Article history: Received 17 October 2012 Accepted 19 December 2012 Keywords: Avocado Diffusion Metabolism 1-Methylcyclopropene Ripening Tomato

1. Introduction 1-Methylcyclopropene (1-MCP), a powerful ethylene antagonist (Sisler, 2006), is typically applied as a gas and tacitly assumed to rapidly ingress and diffuse through plant tissues. Indeed, the efcacy of 1-MCP at delaying ripening of Galia (Ergun et al., 2005) and Athena melon (Cucumis melo) fruit (Jeong et al., 2007) and preventing ethylene-induced placental-tissue watersoaking in

Corresponding author at: Horticultural Sciences Department, PO Box 110690, University of Florida, IFAS, Gainesville, FL 32611-0690, USA. Tel.: +1 352 273 4779; fax: +1 352 392 6479. E-mail address: djhuber@u.edu (D.J. Huber). 0925-5214/$ see front matter 2012 Elsevier B.V. All rights reserved. http://dx.doi.org/10.1016/j.postharvbio.2012.12.008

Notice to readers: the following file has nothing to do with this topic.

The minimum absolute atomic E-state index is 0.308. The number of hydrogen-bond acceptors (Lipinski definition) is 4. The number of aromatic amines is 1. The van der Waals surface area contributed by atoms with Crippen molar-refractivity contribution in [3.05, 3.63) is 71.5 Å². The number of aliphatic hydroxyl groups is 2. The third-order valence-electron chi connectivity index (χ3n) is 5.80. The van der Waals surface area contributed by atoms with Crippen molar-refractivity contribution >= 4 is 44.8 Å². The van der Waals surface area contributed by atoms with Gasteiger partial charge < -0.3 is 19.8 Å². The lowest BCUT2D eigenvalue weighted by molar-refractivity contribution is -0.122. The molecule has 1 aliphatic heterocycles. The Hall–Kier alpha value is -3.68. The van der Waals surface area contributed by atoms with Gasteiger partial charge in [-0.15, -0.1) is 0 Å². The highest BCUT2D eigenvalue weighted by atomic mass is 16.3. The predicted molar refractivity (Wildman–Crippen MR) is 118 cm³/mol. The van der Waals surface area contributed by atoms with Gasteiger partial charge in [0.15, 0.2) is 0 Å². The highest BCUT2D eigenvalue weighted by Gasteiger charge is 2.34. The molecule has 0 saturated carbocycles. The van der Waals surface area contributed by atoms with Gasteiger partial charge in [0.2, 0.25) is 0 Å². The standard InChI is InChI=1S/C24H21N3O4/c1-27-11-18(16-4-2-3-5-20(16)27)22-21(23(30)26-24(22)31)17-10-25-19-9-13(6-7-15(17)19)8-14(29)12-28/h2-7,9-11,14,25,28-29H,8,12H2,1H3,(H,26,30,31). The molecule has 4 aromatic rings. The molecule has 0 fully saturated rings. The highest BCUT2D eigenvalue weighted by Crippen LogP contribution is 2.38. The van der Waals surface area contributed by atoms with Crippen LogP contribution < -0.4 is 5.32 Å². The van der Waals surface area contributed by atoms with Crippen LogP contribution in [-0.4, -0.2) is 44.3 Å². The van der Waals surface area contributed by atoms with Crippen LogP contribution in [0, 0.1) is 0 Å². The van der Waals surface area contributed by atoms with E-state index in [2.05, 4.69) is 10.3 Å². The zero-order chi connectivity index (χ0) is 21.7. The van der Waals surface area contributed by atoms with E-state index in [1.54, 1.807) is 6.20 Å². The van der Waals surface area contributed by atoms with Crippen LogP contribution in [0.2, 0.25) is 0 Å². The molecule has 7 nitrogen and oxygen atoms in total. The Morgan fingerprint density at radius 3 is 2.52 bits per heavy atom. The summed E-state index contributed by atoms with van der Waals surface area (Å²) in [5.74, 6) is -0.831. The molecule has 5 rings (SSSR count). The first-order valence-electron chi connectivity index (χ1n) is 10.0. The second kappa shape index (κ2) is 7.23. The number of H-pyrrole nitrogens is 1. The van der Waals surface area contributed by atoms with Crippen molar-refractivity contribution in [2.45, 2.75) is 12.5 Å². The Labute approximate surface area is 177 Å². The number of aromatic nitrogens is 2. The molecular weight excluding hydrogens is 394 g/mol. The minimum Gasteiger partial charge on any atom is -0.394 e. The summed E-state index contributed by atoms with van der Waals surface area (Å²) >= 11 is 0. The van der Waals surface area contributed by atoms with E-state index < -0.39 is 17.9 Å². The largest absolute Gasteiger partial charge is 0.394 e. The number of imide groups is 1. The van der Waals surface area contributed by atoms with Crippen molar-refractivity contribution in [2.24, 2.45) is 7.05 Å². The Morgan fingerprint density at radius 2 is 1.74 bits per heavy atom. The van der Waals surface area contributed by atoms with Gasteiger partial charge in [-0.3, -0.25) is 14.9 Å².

watermelon (Citrullus lanatus) fruit (Mao et al., 2004), attests to ingress of 1-MCP even in commodities of small surface/volume ratio. The capacity of woods and cardboards and intact and fresh-cut fruit and vegetables to deplete gaseous 1-MCP in closed systems provides evidence for non-target binding and/or metabolism (Dauny et al., 2003; Vallejo and Beaudry, 2006; Nanthachai et al., 2007; Choi and Huber, 2009; Rodrguez-Prez et al., 2009; Huber et al., 2010; Ambaw et al., 2011; Lee et al., 2012) and raises uncertainties regarding the extent to which gaseous 1-MCP accumulates in the internal atmosphere of targeted horticultural commodities. The objective of this study was to examine 1-MCP diffusivity in spinach and bok choi leaves, disks of avocado exocarp, tomato epidermis and stem-scar tissues, and whole tomato fruit. For whole